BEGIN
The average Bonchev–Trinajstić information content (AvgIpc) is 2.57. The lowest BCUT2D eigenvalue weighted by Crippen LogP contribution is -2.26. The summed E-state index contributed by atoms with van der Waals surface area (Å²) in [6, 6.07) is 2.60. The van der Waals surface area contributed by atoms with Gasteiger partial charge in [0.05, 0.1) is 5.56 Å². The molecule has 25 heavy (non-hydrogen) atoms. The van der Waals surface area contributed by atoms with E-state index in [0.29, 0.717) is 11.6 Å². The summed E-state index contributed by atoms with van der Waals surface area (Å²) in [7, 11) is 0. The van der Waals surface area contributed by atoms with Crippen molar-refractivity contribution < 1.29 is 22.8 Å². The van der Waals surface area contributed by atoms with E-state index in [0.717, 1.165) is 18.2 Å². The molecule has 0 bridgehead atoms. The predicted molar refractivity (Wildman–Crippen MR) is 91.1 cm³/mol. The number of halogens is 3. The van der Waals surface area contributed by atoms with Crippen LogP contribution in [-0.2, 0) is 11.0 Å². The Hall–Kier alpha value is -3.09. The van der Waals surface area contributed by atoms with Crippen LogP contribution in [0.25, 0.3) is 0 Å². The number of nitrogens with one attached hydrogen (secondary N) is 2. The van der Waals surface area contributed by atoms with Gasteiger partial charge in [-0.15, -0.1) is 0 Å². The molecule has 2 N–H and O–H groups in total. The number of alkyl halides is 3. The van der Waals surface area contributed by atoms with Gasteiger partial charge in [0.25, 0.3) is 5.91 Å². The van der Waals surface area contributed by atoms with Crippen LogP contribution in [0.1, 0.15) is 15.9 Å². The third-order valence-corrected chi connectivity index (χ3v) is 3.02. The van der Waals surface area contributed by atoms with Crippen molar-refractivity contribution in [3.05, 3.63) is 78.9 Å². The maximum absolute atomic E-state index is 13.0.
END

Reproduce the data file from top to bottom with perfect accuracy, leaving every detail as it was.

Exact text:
The average Bonchev–Trinajstić information content (AvgIpc) is 2.57. The lowest BCUT2D eigenvalue weighted by Crippen LogP contribution is -2.26. The summed E-state index contributed by atoms with van der Waals surface area (Å²) in [6, 6.07) is 2.60. The van der Waals surface area contributed by atoms with Gasteiger partial charge in [0.05, 0.1) is 5.56 Å². The molecule has 25 heavy (non-hydrogen) atoms. The van der Waals surface area contributed by atoms with E-state index in [0.29, 0.717) is 11.6 Å². The summed E-state index contributed by atoms with van der Waals surface area (Å²) in [7, 11) is 0. The van der Waals surface area contributed by atoms with Crippen molar-refractivity contribution < 1.29 is 22.8 Å². The van der Waals surface area contributed by atoms with E-state index in [0.717, 1.165) is 18.2 Å². The molecule has 0 bridgehead atoms. The predicted molar refractivity (Wildman–Crippen MR) is 91.1 cm³/mol. The number of halogens is 3. The van der Waals surface area contributed by atoms with Crippen LogP contribution in [-0.2, 0) is 11.0 Å². The Hall–Kier alpha value is -3.09. The van der Waals surface area contributed by atoms with Crippen LogP contribution in [0.25, 0.3) is 0 Å². The number of nitrogens with one attached hydrogen (secondary N) is 2. The van der Waals surface area contributed by atoms with Gasteiger partial charge in [-0.15, -0.1) is 0 Å². The molecule has 2 N–H and O–H groups in total. The number of alkyl halides is 3. The van der Waals surface area contributed by atoms with Gasteiger partial charge in [0.25, 0.3) is 5.91 Å². The van der Waals surface area contributed by atoms with Crippen LogP contribution in [0.1, 0.15) is 15.9 Å². The third-order valence-corrected chi connectivity index (χ3v) is 3.02. The van der Waals surface area contributed by atoms with Crippen molar-refractivity contribution in [3.05, 3.63) is 78.9 Å². The maximum absolute atomic E-state index is 13.0.